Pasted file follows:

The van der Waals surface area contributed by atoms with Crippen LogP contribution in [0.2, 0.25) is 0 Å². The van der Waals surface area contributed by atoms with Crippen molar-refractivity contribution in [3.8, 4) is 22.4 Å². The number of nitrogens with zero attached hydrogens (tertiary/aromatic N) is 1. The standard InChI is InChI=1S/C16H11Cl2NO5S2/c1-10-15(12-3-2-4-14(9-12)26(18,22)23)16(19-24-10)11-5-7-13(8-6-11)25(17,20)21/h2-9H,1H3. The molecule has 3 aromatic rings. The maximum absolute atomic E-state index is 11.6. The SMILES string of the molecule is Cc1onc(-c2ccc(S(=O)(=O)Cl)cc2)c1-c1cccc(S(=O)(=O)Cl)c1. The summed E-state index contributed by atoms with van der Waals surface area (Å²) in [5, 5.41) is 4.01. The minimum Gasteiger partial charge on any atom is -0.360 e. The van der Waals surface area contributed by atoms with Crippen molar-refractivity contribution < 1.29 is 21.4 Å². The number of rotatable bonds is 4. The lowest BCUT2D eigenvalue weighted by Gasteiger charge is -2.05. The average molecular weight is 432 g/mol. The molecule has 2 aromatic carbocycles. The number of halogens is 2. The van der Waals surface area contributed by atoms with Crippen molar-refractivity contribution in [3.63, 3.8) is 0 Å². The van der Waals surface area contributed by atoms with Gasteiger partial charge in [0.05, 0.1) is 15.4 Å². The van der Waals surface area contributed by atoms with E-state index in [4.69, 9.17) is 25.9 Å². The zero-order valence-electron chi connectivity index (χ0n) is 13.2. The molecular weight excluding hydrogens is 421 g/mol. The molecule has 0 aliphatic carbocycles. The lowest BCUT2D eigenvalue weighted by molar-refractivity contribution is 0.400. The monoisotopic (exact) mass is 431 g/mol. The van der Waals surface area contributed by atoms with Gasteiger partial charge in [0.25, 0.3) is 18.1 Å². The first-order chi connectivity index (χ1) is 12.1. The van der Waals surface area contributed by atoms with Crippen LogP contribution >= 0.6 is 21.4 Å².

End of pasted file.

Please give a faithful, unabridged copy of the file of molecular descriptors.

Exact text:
The van der Waals surface area contributed by atoms with Crippen LogP contribution in [0.2, 0.25) is 0 Å². The van der Waals surface area contributed by atoms with Crippen molar-refractivity contribution in [3.8, 4) is 22.4 Å². The number of nitrogens with zero attached hydrogens (tertiary/aromatic N) is 1. The standard InChI is InChI=1S/C16H11Cl2NO5S2/c1-10-15(12-3-2-4-14(9-12)26(18,22)23)16(19-24-10)11-5-7-13(8-6-11)25(17,20)21/h2-9H,1H3. The molecule has 3 aromatic rings. The maximum absolute atomic E-state index is 11.6. The SMILES string of the molecule is Cc1onc(-c2ccc(S(=O)(=O)Cl)cc2)c1-c1cccc(S(=O)(=O)Cl)c1. The summed E-state index contributed by atoms with van der Waals surface area (Å²) in [5, 5.41) is 4.01. The minimum Gasteiger partial charge on any atom is -0.360 e. The van der Waals surface area contributed by atoms with Crippen molar-refractivity contribution < 1.29 is 21.4 Å². The number of rotatable bonds is 4. The lowest BCUT2D eigenvalue weighted by Gasteiger charge is -2.05. The average molecular weight is 432 g/mol. The molecule has 2 aromatic carbocycles. The number of halogens is 2. The van der Waals surface area contributed by atoms with Crippen molar-refractivity contribution in [3.63, 3.8) is 0 Å². The van der Waals surface area contributed by atoms with Gasteiger partial charge in [0.05, 0.1) is 15.4 Å². The van der Waals surface area contributed by atoms with E-state index in [4.69, 9.17) is 25.9 Å². The zero-order valence-electron chi connectivity index (χ0n) is 13.2. The molecular weight excluding hydrogens is 421 g/mol. The molecule has 0 aliphatic carbocycles. The lowest BCUT2D eigenvalue weighted by molar-refractivity contribution is 0.400. The monoisotopic (exact) mass is 431 g/mol. The van der Waals surface area contributed by atoms with Gasteiger partial charge in [0.25, 0.3) is 18.1 Å². The first-order chi connectivity index (χ1) is 12.1. The van der Waals surface area contributed by atoms with Crippen LogP contribution >= 0.6 is 21.4 Å².